TikTok’s days seem numbered in Australia, with the first step towards restricting the app’s use already underway. The Federal Government is set to announce that the app will be banned from government devices, and the ACT has already indicated it will follow suit in the interests of national security.
Whether or not further restrictions will be imposed on the app’s availability for the general public in Australia is yet to be seen, but it’s clear that TikTok’s aggressive data mining is a cause for serious concern.
I’m obviously all for decisive action from the government to protect national security and get ahead of the potential threat of the app’s access to users’ activities beyond their use of TikTok itself. The issue isn’t just the actual data that is being collected, it’s about the potential for TikTok’s Chinese-owned parent company, ByteDance, to be compelled to abuse the data by the Chinese Government.
But even with this potential threat clearly identified, and with government taking action on a national level to combat it, as an individual user of TikTok, I’m conflicted.
It isn’t just because I enjoy using the platform on a general basis. It’s because, as a content creator and communications expert (believe it or not, I don’t just write opinion columns for a living, I’m a qualified strategic communications advisor), the way TikTok has revolutionised communications, access to information and community building is genuinely really exciting.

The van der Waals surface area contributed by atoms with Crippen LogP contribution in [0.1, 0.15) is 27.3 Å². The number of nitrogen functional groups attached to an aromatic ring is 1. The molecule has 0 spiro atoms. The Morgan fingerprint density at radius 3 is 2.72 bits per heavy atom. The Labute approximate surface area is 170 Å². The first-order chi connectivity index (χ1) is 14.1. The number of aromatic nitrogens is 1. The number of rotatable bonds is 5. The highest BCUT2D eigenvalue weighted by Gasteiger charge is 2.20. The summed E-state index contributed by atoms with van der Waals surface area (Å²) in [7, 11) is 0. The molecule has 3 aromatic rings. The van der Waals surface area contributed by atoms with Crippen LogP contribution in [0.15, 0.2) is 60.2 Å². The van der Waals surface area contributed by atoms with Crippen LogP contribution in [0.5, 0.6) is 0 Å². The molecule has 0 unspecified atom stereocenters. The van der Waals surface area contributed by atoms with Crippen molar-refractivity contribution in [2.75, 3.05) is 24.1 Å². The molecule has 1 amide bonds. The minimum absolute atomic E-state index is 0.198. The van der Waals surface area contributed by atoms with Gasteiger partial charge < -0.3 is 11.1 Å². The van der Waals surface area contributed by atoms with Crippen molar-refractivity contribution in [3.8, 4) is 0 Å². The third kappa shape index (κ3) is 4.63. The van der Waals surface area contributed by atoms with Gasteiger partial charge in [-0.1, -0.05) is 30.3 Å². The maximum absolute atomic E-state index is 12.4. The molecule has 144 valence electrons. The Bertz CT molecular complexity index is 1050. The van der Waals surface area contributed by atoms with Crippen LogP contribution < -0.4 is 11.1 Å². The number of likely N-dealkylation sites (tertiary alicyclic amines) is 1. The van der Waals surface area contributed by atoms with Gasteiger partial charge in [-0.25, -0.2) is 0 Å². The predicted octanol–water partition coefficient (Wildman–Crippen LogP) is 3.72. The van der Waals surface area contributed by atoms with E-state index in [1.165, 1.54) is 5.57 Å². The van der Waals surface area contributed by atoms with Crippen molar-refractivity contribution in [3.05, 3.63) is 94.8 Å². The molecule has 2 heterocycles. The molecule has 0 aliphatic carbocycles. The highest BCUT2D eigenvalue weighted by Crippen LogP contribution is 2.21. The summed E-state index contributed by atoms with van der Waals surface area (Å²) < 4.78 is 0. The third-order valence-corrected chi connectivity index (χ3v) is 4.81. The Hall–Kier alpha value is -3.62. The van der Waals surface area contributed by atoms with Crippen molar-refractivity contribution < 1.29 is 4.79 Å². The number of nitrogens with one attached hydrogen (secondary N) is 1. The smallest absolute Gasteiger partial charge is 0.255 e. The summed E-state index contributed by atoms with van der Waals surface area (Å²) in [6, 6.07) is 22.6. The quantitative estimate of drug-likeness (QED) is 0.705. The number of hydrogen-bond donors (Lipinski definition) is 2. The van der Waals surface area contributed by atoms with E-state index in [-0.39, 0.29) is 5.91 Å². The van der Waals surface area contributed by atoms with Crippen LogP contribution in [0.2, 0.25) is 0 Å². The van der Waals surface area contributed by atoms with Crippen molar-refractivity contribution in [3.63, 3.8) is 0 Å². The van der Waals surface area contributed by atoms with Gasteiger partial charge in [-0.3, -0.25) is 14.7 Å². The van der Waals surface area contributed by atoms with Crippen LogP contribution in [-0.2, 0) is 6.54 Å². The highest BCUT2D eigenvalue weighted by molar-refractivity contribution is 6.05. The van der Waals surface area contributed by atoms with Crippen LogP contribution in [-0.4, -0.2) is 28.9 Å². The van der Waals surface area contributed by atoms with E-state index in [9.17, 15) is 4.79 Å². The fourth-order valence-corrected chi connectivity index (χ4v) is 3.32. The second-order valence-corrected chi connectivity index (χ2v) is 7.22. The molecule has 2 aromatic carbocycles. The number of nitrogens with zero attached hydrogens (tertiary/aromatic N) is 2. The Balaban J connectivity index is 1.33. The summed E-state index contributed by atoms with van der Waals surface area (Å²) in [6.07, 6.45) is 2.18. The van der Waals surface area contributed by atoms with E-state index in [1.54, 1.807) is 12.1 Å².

The reason why I am such a regular user of the app is that unlike other social media or other media sources, TikTok’s functionality democratises content creation and viewing in a way that has allowed for some really incredible community-building and global connections.
Take, for example, the significant activism that has taken place in Iran over the past several months as citizens are speaking out against the regime and fighting for their freedom of expression and women’s rights. Citizens have been able to combat the state’s propaganda by sharing their live and real footage of incidents via TikTok, reaching millions of people internationally and keeping the international spotlight on the issues. Even as the Iranian Government bans TikTok, content is leaked to activists outside of the country to continue to be shared.
Similarly, I am regularly served wonderful content from creators across the world who can represent diversity across all spectrums to incredibly large audiences where they have been excluded from mainstream media sources for decades. I see people of different cultural backgrounds, living with disability, existing outside conventional beauty standards, gender diverse people – the full gamut – and the impact this representation has on marginalised communities is genuinely incredible.
Yes, there’s always a balance in the other direction with a platform that allows such freedom of expression, but with continuous evolution and growth of the community guidelines and rules for use, these kinks are constantly being ironed out.
I’m uncomfortable about my data being mined, but not enough to forgo the positives of accessing this incredible global community. And unfortunately, I’m yet to see another app or platform that can genuinely recreate what TikTok has managed to achieve.
So what’s the right course of action here?
I don’t want to be naive about the potential threat TikTok poses, but I also don’t want the unintended consequence of limiting its use more broadly to be the loss of this vibrant and diverse media environment.
Is it time to turn off TikTok for good, or should I wait until the decision is inevitably made for me as policymakers grapple with what the app might mean for our broader security and safety beyond just government devices?